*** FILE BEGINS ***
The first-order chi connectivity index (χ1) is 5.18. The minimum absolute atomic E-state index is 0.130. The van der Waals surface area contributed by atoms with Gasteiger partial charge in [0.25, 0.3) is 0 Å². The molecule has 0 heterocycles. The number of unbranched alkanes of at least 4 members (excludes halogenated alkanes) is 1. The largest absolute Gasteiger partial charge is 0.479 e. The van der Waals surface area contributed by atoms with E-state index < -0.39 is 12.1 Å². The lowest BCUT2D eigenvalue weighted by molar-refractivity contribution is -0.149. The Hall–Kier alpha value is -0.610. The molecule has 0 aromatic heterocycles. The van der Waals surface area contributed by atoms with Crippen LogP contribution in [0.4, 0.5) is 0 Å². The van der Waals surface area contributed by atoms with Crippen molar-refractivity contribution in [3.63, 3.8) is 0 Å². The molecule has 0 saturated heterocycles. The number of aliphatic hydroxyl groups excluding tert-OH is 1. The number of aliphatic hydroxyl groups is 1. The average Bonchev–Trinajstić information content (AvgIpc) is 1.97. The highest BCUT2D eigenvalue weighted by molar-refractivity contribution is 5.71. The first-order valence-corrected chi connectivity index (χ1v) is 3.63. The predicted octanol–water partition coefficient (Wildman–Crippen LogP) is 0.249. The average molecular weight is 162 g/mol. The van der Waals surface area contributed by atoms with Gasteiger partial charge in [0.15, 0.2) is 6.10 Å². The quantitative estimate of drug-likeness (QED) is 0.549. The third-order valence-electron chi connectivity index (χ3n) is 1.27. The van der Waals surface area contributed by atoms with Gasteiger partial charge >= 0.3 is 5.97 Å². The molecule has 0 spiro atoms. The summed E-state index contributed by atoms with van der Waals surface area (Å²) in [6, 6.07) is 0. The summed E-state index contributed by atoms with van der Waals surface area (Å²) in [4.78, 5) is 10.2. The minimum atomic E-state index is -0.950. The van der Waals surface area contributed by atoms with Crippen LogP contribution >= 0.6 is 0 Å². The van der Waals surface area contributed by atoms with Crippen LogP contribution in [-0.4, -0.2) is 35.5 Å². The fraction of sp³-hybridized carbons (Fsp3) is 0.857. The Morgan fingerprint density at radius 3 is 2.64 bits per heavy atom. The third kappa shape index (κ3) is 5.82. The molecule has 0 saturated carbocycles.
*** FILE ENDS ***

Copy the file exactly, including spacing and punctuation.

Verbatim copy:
The first-order chi connectivity index (χ1) is 5.18. The minimum absolute atomic E-state index is 0.130. The van der Waals surface area contributed by atoms with Gasteiger partial charge in [0.25, 0.3) is 0 Å². The molecule has 0 heterocycles. The number of unbranched alkanes of at least 4 members (excludes halogenated alkanes) is 1. The largest absolute Gasteiger partial charge is 0.479 e. The van der Waals surface area contributed by atoms with E-state index < -0.39 is 12.1 Å². The lowest BCUT2D eigenvalue weighted by molar-refractivity contribution is -0.149. The Hall–Kier alpha value is -0.610. The molecule has 0 aromatic heterocycles. The van der Waals surface area contributed by atoms with Crippen LogP contribution in [0.4, 0.5) is 0 Å². The van der Waals surface area contributed by atoms with Crippen molar-refractivity contribution in [3.63, 3.8) is 0 Å². The molecule has 0 saturated heterocycles. The number of aliphatic hydroxyl groups excluding tert-OH is 1. The number of aliphatic hydroxyl groups is 1. The average Bonchev–Trinajstić information content (AvgIpc) is 1.97. The highest BCUT2D eigenvalue weighted by molar-refractivity contribution is 5.71. The first-order valence-corrected chi connectivity index (χ1v) is 3.63. The predicted octanol–water partition coefficient (Wildman–Crippen LogP) is 0.249. The average molecular weight is 162 g/mol. The van der Waals surface area contributed by atoms with Gasteiger partial charge in [0.15, 0.2) is 6.10 Å². The quantitative estimate of drug-likeness (QED) is 0.549. The third-order valence-electron chi connectivity index (χ3n) is 1.27. The van der Waals surface area contributed by atoms with Gasteiger partial charge >= 0.3 is 5.97 Å². The molecule has 0 spiro atoms. The summed E-state index contributed by atoms with van der Waals surface area (Å²) in [6, 6.07) is 0. The summed E-state index contributed by atoms with van der Waals surface area (Å²) in [4.78, 5) is 10.2. The minimum atomic E-state index is -0.950. The van der Waals surface area contributed by atoms with Crippen LogP contribution >= 0.6 is 0 Å². The van der Waals surface area contributed by atoms with Crippen LogP contribution in [-0.4, -0.2) is 35.5 Å². The fraction of sp³-hybridized carbons (Fsp3) is 0.857. The Morgan fingerprint density at radius 3 is 2.64 bits per heavy atom. The third kappa shape index (κ3) is 5.82. The molecule has 0 saturated carbocycles.